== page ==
But does one need to pray for a miracle to occur? Is prayer any more likely to lead to the intercession by the diety? Should it, if the diety is already omniscient and would therefore already have anticipated doing the miracle before hand?

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quote:
Actually, I don't agree. If you pray for a miracle, and believe God will do it, and he does, you've just predicted a miracle.
If it's known that a certain kind of miracle can be brought about by a certain kind of prayer, in what sense is it still a supernatural event? I don't see a fundamental difference between knowing that flipping a switch will probably turn a lightbulb on and knowing that praying for rain will probably cause rain.

[ Saturday, April 09, 2005 19:05: Message edited by: Thuryl ]

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Posts: 9973 | Registered: Saturday, March 30 2002 08:00
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quote:
Originally written by *i:

A comparison to mechanics is invalid, I can test mechanics over and over again to the point where I would be a complete idiot to disbelieve it.
Well, that's why I said testing was the trouble.

[quote]As far as ball lightning, there is some theoretical belief that it could work, although it is quite crude. The answer to your question is that ball lightning can be tested (in principle) whereas a diety cannot unless it lends itself to it or other evidence is found.[/quote]Wouldn't investigating the evidence and checking to see whether it seems likely a miracle actually did occur be a reasonable test? It's not laboratory science, but I would think it would be reasonable. As Alorael says, if a guy actually does come back from the dead in the modern day, there ought to be enough evidence to substantiate it - unless, of course, we start talking about faked lab results and death certificates and stuff.

Or you could do something with one of those evangelical guys who go around and people claim to be healed by them and so on. Get people who are suffering from an affliction, test them medically, and test them again after they've been prayed for. Do a large number of these and see what the results are.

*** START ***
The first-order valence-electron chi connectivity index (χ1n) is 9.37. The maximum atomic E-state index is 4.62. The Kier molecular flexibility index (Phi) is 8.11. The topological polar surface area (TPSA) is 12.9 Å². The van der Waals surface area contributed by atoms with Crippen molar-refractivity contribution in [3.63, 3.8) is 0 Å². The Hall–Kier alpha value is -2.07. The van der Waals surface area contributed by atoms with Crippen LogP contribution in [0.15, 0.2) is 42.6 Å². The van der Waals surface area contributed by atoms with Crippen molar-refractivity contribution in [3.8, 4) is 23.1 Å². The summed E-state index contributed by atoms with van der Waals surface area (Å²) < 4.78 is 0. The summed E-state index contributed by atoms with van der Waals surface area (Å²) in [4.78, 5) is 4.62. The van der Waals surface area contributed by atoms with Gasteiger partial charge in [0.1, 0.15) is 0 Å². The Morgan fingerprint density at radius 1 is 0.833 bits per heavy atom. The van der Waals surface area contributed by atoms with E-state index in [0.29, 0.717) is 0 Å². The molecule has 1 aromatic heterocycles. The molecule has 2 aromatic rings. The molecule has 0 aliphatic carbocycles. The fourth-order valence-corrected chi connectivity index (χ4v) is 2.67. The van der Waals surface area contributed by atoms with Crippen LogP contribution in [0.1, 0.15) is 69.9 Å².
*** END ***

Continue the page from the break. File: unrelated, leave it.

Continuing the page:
Or heck, do some sort of test on speaking in tongues. That's common enough to be testable.

Hmm, what's my point here? Oh yeah. I think it's possible to get a certain amount of data about such things, even though they can't be reproduced in the laboratory. I think they should be tested in as scientific a manner as possible.

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Posts: 1861 | Registered: Friday, February 11 2005 08:00
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quote:
Originally written by Thuryl:

quote:
Actually, I don't agree. If you pray for a miracle, and believe God will do it, and he does, you've just predicted a miracle.
If it's known that a certain kind of miracle can be brought about by a certain kind of prayer, in what sense is it still a supernatural event? I don't see a fundamental difference between knowing that flipping a switch will probably turn a lightbulb on and knowing that praying for rain will probably cause rain.

Semantics. If it's not 'supernatural' by your definition, so be it. Instead of calling it a supernatural event, say God did it, and God is not exactly 'supernatural', or whatever you wish.

EDIT: *i, no, I would not say prayer is necessary. It does seem to help, though.

[ Saturday, April 09, 2005 19:22: Message edited by: Ash Lael ]

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quote:
Semantics. If it's not 'supernatural' by your definition, so be it. Instead of calling it a supernatural event, say God did it, and God is not exactly 'supernatural', or whatever you wish.
Well, sure, but then you're veering pretty close to pantheism, which I somehow suspect you don't particularly advocate.

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There is of course the placebo effect. Faith in being healed can heal. Jesus often healed people due to their great faith. If a miracle is prayed for how much of it is self caused?

The same may apply to praying for others. People often feel better or heal when they know someone cares.

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And if the healing power of prayer is a genuine result of divine intervention, you're never going to be able to test it. After all, there are already millions of people who pray every day for "the sick" in general. You're never going to be able to get a study group big enough so that the people who are being specifically prayed for get a significantly different dose of prayer than those who don't.

Well, actually, that depends how prayer works. If you pray for "the sick", and there are, say, 1 million sick people in the world, does that count as one-millionth the amount for each of them as you would if you prayed for them separately, or is it the same as if you made a full, separate prayer for each of them individually?

[ Saturday, April 09, 2005 19:26: Message edited by: Thuryl ]

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Eh?

And what's pantheism again?

I define 'supernatural' as being outside the physical world. But as I said, it's just a case of labels. If you have a different word to mean that, use it.

EDIT: Man, this topic is quick.

Thuryl - It may be true that it's impossible to determine the exact power of prayer for the reasons you cite. It should, however, be possible to determine whether miraculous healing happens.

As for the placebo effect, there are of course many reports of dramatic healings that can't be explained by psychological wellbeing. Again, it should be possible to scientifically determine whether it's reasonable to assume that these actually happen.

[ Saturday, April 09, 2005 19:32: Message edited by: Ash Lael ]